PRITTIE, Hon. Francis Aldborough (1779-1853), of Corville, co. Tipperary.
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Family and Education
b. 4 June 1779, 2nd s. of Henry, 1st Baron Dunalley [I], by Catherine, da. and coh. of Francis Sadleir of Sopwell Hall, wid. of John Bury of Shannon Grove, co. Limerick; bro. of Hon. Henry Sadleir Prittie*. educ. Trinity, Dublin 1795. m. (1) 10 Sept. 1800, Martha (d. 10 Apr. 1802), da. of Cooke Otway of Castle Otway, co. Tipperary, wid. of George Hartpole of Shrule Castle, Queen’s Co., 1da.; (2) 16 July 1803, Elizabeth, da. of George Ponsonby*, 3s. 3da.
MP [I] 1800.
Custos rot. co. Tipperary 1807, sheriff, 1838-9.
Prittie entered the Irish parliament for Doneraile in 1800 to assist his father’s ambition for a peerage by support of the Union and was left without a seat by its disfranchisement. His elder brother’s succession to the title in January 1801 made an opening for him at Carlow, where the patron was his stepbrother Charles, 1st Earl of Charleville. He held the seat only a few months, inconspicuously, before Charleville sold it to government.1 In 1806 he emerged as candidate for his county, his marriage to the daughter of the Irish chancellor, George Ponsonby, securing him exclusive government support on a vacancy in preference to the vacating Member’s brother, Montague Mathew*.2 The by-election was obviated by a dissolution, but Prittie was returned with Mathew at the general election, both supporting government.
Prittie voted with the outgoing ministers, 9 Apr. 1807, and took their part at the ensuing election in junction with Mathew, although his elder brother tried to persuade the Castle that this was an electioneering gambit ‘and that as to any avowed determined opposition to government, we quite disclaim it’. As he proceeded to vote steadily with opposition, ministers could scarcely be expected to believe his brother, whose prospects of a representative peerage or of a place were by 1809 damaged by Prittie’s adherence to the Ponsonby line. On 21 Oct. 1809 the viceroy wrote:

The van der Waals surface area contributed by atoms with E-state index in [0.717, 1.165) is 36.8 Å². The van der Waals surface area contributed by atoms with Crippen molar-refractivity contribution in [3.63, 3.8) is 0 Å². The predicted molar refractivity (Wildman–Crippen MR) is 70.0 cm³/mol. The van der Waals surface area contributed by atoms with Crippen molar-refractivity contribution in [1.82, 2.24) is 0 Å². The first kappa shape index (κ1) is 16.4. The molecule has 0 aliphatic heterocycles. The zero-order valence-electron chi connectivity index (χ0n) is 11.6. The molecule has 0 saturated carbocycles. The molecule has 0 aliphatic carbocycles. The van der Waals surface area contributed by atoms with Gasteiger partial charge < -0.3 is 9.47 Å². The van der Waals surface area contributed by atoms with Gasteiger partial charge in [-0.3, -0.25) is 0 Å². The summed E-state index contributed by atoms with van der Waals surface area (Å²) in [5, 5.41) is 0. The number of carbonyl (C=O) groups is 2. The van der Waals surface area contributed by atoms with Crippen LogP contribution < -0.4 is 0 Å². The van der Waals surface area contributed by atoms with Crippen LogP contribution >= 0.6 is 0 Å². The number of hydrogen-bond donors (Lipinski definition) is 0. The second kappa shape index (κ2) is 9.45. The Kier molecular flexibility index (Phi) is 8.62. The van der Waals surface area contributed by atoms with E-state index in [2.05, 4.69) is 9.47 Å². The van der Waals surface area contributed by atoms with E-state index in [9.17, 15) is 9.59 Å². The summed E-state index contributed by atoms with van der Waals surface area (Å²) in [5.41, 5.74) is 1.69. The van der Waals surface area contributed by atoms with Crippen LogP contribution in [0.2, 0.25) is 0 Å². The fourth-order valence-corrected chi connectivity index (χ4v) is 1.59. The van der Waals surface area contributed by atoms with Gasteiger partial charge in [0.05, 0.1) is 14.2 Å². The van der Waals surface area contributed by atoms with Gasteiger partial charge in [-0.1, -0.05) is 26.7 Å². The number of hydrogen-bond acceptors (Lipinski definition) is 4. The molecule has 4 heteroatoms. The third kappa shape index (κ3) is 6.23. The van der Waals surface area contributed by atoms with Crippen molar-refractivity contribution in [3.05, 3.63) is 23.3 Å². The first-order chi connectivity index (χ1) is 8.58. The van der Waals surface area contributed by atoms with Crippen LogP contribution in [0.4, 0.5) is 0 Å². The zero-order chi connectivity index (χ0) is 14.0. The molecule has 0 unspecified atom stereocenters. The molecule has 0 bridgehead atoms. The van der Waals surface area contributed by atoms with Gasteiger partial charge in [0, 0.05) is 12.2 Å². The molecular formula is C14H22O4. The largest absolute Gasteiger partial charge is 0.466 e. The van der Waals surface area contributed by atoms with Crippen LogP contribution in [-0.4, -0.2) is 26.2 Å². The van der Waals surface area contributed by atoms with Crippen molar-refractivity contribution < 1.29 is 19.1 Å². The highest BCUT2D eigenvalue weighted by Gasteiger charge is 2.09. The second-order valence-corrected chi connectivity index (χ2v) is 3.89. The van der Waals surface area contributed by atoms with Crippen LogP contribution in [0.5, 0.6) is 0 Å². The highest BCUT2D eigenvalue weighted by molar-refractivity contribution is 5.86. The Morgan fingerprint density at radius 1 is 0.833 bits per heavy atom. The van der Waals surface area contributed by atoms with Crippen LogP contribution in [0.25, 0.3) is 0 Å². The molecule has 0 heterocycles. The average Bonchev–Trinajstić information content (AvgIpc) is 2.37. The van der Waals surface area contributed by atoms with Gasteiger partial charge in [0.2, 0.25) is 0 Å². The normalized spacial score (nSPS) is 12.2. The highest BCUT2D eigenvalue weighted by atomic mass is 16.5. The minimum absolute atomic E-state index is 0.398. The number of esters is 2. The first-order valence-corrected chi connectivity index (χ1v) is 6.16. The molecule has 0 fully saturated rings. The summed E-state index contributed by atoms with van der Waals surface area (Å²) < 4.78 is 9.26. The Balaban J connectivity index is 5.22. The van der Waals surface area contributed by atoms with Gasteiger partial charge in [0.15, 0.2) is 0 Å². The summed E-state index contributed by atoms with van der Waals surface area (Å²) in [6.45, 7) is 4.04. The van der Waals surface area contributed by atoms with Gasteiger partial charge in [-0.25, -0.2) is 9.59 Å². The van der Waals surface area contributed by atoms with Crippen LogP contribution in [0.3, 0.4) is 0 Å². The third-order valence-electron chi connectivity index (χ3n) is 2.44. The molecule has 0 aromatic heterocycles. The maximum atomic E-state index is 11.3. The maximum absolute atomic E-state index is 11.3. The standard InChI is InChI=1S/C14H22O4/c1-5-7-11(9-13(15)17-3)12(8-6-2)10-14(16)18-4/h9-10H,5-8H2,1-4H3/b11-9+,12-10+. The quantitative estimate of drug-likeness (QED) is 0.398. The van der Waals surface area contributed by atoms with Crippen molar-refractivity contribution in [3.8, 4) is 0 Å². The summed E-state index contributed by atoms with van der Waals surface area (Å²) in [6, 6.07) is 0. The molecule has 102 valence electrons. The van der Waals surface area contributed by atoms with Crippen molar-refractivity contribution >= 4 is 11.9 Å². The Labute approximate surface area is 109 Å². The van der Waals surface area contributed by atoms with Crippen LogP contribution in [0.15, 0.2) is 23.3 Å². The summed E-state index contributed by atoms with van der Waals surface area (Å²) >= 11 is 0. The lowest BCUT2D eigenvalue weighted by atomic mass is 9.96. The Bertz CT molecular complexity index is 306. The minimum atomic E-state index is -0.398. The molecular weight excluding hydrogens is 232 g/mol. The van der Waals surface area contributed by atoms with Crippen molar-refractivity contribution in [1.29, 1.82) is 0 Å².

Mr Prittie ... from his connection with the Ponsonbys is said to be certainly against us. The Ponsonbys have tried to prevent his meeting me at his half brother’s, Lord Charleville’s, but without success, and when I left Charleville Forest he was asked what the Ponsonbys would say to him for having dared to meet me. His answer was they will say a good deal now but still more soon, for I shall take the first opportunity of going to Dublin, where I hope the Duke of Richmond will ask me to dinner. This is going a great way for it is the Ponsonby system to prevent their friends from going to the Castle.
Nothing came of this and his hostility to government continued to stand in the way of his brother’s prospects.3 He voted silently with opposition on all critical divisions, including Catholic relief and parliamentary and sinecure reform.
In 1812 he and Montague Mathew were the ‘popular’ candidates in the contest for the county. In that Parliament he attended regularly, voted steadily for Catholic relief (pairing in favour on 24 May 1813)4 and outdid his father-in-law in his opposition to the government’s foreign policy. He also voted steadily for retrenchment. In 1816 he was such a ‘red hot opposition’ man that he gave up the Tipperary assizes in order to attend5 and on 8 Mar. spoke (apparently for the first time) in favour of a reduction of public expenditure in Ireland. His animosity towards a Tipperary magistrate Rev. J. Hamilton, whom he accused of persecuting Catholics, pr